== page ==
misery, Saheris heard the Khan shouting to his guard, rapidly issuing
orders. There was a sudden sound of galloping hooves, and then all grew
quiet, except for the subdued sounds nearby of Heklitis carefully dabbing
his neck with salve and winding a thin sheet of linen around his shoulder.
He closed his eyes as the room grew still again, and the throbbings that
assailed him from all around seemed to fade and dim. The draught he had
been given had begun to work, and all went gradually grey.
The house and
camp were quickly cleared of soldiers as Saher sent them into the woods,
the town, and down the road in either direction to search for Saheris
attacker. Heklitis, Isolt, and two others remained with Heli and the restive
patient, who slept fitfully. Every smallest movement of his arms in sleep
seemed to jar his shoulders and bring him back unwillingly to consciousness.
Heklitis had pronounced them dislocated, and bound them carefully to limit
his movements. As the day wore on, his wounds appeared to magnify, so
that by sundown his entire body felt like a single mass of throbbing agony.
bromides did not seem to be working; or rather, if they did, the pain
without them must have proven intolerable, for Saheris noted little relief
from each of the draughts he took. He could barely rest.
At last, when
it seemed Heri could no longer lay still to recover, Heklitis allowed
Sahelis into the room and left the boys alone. Heli climbed into the bed
in his normal manner, and put his arms around his brother.
Saheris cried, "youll kill me!"
to you? Father told Arrus you were attacked in the forest!"
"My arms were
torn from their place. Im all swaddled up," Saheris grumbled, turning
to show his brother the bandages that held his arms rigid to his sides.
"Was it her? Was
it the woman of the woods?"
at the innocent, inquiring face looking at him. "Who?"
"The woman of
the woods. She didnt say her name. She came into my room last night
she held a sword!"
out a swathed hand and, despite the pain it caused him, squeezed his brothers
"What did she
say to you?"
"She said where
is the other one, where is Saheris?"
"What did you
tell her anything. I thought I was dreaming!"
"You are lying."
cried, pulling away then, his face suddenly red. "You always say that
Im lying! I never said a word to her! Then she was gone! Like a
fox. It was her! She was looking for you. She found you, didnt she?"
he pressed, pointing at Saheris arms.
"Did you tell
"Tell him what?"
"About the woman
with the sword."
"No I told
you. I thought I dreamed it. Then when Father said you were attacked
I knew. Youve seen her before, at Euxis."
"How do you know?"
"Because of your
dream. She came to you before, didnt she? What did she want?"
know, Heli. But we should not tell anyone."
"Because - I dont
know why. Just because!"
"But Father is
searching for her! He has all the soldiers looking!"
find her himself."
lie, Heri. Father says not to lie."
"I know, but this
is different," Saheris said. But his words were wasted on his brother.
Sahelis, his dream now confirmed as truth, did not hesitate. "Heri, you
are not well. Im going to tell him."
"You do this and
you are not my friend!" Saheris sobbed, his words dissolving into tears.
"I have to." Heli
drew himself up with dignity, and left the room. Behind him, Saheris wept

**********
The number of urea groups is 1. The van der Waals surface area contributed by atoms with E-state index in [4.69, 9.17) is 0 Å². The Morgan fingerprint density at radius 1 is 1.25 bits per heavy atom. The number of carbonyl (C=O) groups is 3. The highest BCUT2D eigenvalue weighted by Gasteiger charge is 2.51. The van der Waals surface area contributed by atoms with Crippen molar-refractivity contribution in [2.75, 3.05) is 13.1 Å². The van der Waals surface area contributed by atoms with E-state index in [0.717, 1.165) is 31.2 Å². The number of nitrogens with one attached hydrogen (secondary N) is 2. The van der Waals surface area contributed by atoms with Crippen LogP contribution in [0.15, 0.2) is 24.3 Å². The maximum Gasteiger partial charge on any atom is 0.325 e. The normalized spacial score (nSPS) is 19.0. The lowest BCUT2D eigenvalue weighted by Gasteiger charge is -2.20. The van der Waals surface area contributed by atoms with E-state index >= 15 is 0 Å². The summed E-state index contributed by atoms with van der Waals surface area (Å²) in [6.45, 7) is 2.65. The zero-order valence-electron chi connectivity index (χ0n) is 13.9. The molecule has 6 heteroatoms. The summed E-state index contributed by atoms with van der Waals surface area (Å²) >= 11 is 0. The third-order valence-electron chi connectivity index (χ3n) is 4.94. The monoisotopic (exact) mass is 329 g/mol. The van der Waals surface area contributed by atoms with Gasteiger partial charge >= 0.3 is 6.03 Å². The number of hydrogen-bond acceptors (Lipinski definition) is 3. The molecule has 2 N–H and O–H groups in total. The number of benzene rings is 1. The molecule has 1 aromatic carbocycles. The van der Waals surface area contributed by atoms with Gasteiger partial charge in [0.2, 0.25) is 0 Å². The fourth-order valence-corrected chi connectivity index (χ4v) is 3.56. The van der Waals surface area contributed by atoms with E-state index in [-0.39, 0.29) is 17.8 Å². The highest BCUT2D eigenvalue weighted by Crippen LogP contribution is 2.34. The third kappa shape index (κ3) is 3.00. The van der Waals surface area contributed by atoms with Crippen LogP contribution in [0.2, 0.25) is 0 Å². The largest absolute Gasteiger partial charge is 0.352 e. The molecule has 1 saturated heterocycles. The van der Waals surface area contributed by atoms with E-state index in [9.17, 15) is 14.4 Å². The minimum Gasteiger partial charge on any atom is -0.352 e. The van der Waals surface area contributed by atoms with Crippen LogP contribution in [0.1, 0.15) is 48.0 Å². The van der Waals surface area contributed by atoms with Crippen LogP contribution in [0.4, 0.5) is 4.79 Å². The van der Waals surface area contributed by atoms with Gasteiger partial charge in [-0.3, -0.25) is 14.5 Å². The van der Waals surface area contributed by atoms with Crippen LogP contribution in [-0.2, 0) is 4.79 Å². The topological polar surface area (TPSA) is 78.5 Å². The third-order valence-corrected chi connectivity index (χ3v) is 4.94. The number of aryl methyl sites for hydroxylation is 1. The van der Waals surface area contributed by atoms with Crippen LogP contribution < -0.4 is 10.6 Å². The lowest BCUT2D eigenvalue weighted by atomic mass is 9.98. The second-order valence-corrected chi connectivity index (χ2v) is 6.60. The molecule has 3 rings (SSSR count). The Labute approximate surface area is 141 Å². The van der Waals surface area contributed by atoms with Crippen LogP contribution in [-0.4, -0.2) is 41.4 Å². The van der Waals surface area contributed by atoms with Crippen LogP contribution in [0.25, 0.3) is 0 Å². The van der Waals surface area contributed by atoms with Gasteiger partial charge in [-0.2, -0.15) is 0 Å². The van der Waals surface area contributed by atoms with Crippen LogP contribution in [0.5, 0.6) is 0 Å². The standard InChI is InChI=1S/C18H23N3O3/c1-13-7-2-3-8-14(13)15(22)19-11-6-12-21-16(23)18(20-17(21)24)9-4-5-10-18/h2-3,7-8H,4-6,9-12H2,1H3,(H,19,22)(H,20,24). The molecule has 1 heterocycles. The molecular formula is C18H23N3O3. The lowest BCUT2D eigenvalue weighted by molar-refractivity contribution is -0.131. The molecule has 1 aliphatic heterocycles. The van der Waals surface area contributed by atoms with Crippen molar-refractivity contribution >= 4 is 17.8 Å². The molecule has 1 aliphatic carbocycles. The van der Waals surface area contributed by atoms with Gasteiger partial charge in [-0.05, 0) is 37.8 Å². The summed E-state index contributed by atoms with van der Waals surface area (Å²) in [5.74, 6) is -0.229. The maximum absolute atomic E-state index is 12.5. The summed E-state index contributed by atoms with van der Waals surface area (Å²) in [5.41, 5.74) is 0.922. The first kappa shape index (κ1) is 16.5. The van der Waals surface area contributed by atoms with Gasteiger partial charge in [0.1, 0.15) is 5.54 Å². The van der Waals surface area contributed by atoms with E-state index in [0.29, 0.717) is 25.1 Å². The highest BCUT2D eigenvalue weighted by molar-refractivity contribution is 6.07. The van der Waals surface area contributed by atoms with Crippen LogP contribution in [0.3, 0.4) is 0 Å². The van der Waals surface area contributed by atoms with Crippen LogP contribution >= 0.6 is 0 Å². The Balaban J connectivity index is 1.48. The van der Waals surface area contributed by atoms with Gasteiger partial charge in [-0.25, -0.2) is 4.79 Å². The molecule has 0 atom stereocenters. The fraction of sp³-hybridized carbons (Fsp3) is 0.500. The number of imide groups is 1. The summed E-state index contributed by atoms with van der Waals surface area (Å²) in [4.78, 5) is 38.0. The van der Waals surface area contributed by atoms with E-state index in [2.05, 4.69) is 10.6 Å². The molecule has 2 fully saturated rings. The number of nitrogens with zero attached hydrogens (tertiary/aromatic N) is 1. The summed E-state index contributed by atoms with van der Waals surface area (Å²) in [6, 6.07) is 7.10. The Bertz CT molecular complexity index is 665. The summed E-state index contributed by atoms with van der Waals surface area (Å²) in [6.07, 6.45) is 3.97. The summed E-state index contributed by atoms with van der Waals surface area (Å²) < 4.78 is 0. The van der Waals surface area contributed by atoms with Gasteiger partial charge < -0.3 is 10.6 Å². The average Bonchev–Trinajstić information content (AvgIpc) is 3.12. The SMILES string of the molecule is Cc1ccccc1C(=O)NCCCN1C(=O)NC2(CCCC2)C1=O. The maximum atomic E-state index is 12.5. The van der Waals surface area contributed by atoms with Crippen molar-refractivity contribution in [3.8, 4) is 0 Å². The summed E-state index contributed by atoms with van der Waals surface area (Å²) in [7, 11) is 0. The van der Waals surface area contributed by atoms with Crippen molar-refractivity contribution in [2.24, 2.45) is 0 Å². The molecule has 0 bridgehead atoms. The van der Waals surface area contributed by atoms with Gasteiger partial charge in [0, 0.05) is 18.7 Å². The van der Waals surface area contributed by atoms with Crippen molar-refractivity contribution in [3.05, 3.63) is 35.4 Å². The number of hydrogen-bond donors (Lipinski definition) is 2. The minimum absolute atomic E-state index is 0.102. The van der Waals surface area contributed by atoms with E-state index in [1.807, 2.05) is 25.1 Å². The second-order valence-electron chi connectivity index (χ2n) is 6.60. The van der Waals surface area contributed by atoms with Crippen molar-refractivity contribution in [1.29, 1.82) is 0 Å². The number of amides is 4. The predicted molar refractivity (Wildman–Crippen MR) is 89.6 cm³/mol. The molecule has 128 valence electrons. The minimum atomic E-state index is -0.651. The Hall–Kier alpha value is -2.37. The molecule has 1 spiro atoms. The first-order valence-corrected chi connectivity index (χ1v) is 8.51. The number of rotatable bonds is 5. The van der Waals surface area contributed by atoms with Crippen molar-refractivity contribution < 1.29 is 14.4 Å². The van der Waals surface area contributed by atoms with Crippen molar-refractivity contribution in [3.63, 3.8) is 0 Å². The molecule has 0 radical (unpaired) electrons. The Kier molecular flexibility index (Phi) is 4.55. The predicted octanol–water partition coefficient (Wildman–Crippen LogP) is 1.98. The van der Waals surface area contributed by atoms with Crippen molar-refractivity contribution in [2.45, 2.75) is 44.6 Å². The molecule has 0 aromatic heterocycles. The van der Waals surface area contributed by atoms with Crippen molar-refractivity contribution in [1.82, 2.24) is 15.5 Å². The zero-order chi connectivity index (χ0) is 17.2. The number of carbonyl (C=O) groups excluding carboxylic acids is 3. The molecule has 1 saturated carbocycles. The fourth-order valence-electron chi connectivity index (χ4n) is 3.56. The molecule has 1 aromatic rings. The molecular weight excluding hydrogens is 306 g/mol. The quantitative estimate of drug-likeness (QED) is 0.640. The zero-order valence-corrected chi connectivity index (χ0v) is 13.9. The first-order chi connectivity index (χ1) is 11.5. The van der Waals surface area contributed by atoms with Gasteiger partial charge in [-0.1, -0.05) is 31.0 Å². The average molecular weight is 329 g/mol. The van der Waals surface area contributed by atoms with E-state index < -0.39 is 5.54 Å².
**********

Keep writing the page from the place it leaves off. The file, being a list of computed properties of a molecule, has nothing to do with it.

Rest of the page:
on helplessly, not knowing the true reason for his tears, while twilight
gathered around him.
the guards to watch the children, with instructions to attend them personally
to prevent a repeat intrusion, and set out south toward the garrison where
Saher went to conduct his search. He found Saher seated, alone, in the
main room of the unused barracks.
has just told me of an armed intruder who entered his room during the
night seeking Saheris."
"Did he tell you
what he looked like?" the Khan said, rising to his feet instantly.
"Yes, Khan. Please,
sit. I am grateful to find you alone, I would not have wanted to "
"Curse you to
death, Heklitis!" the Khan shouted. "What did he look like?"
"It was a woman,
Khan. I am certain now it was Sahera."
Saher grew abruptly
still, and after several moments, moved slowly backward and resumed his
seat. He said nothing for a time. Heklitis stood before him patiently
in the gathering shadows.
Then Saher raised
a hand and wiped it slowly across his face, letting his hand drop once
again to his knee. "This curse does not end," he said, his voice now empty
of all feeling. He looked up at the doctor then, his words betraying the
emotion of sheer helplessness. "I thought you said she only desired my
own death. Why Saheris, why now?"
his gaze respectfully, embarrassed by the complete helplessness he saw
in the Khans eyes. "A physician does not always know these things,
Khan. But I think that if Sahera had wanted to take his life, he would
be dead now. She had another goal."
"Such as ?"
Saher gestured impatiently, the color returning slowly to his face as
his mind began to work on the problem.
"Such as abduction.
If she wished to draw you out, taking Saheris from you would be the most
"And what else?
I can tell by your face there is something more. How much more horrible
does this get, Heklitis?"
He shuffled his
feet, and spoke again. "There was some evidence of sex, Khan." He held
up his hand. "I cannot say if it was prompted by the contact with Sahera,
but there was semen upon him, as though he had been aroused and spent."
"But could that
have been caused by "
men, and boys likewise, do not ejaculate from fear the reaction
is exactly opposite. The loss of passion is a reflex to self-protection
when threatened. He must have been specifically aroused or seduced in
some way. It is possible he may have indulged himself prior to her seizing